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Independent Contractors – Say It Isn’t So…

Beware… Just designating a California worker as an “independent contractor” in a contract or job description does not mean the employer can bank on it.

In Narayan v. EGL Inc. 2010 DJDAR 10844 (9th Cir. July 13th 2010), an air & ocean freight service provider with 400 facilities in over 100 countries hired 3 workers in California to drive freight pick-up and delivery trucks; their contracts stated they were “independent contractors” and that Texas law governed the contracts. The drivers sued for California-mandated overtime pay, reimbursements and meal periods.

The Narayan court noted that out-of-state companies that operate in California must adhere to California’s labor laws. Further, the Texas choice-of-law clause only related to the terms of the contract itself’ and since the drivers’ claims did “not arise out of the contract,” their claims related to benefits under California Labor Code – which in turn depended on whether they were EGL “employees.”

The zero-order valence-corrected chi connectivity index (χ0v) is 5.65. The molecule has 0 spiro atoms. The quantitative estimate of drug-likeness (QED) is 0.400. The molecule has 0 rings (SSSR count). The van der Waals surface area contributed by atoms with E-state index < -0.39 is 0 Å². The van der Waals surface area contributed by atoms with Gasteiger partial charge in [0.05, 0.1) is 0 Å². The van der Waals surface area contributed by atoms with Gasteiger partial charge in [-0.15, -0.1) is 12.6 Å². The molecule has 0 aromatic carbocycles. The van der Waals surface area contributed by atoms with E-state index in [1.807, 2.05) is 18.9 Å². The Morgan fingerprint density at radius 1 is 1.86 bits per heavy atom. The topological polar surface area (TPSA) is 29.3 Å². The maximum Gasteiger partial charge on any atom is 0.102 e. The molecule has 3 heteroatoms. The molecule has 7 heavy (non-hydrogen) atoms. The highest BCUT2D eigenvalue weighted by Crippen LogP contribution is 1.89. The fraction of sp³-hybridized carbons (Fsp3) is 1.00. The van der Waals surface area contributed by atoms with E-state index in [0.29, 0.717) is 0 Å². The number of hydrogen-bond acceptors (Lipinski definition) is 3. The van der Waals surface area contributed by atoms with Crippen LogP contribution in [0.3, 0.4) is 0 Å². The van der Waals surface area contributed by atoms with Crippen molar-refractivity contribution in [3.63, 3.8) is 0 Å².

Interestingly, the court found that California law, and not the contracts, governed the independent contractors vs. employee issue. And California Labor Code was designed, in part, to defeat an employer’s attempt to evade the “Code’s protections;” therefore, out-of-state businesses with California operations should be careful to analyze the following factors to determine if a worker is an independent contractor or an employee (based on the California Supreme Court case of S.G. Borello & Sons Inc. v. Dept. of Industrial Relations, 48 Cal.3d 341 (1989)):

  1. Right to control manner & means of accomplishing desired result
  2. Worker’s opportunity for profit or loss depending on his/her managerial skill
  3. Worker’s investment in equipment or materials required for task, or employment of helpers
  4. Whether service rendered requires special skill
  5. Degree of permanence of working relationship
  6. Whether service rendered is integral part of alleged employer’s business

A worker will more likely be classified as an “independent contractor” if the result of the work, and not how it is accomplished, is the dominant factor i.e. right to control (#1 above). Further, the worker must be routinely engaged in an independently established business – not merely deemed an independent contractor as a subterfuge to avoid employee status.

The consequences of misclassifying a worker as an independent contractor rather than an employee can be expensive due to civil lawsuits (just ask Microsoft), as well as state initiated actions by the California Labor Commissioner and Employment Development Department who are cracking down on employers who misclassify workers as independent contractors.

Article written by:
Neil Klein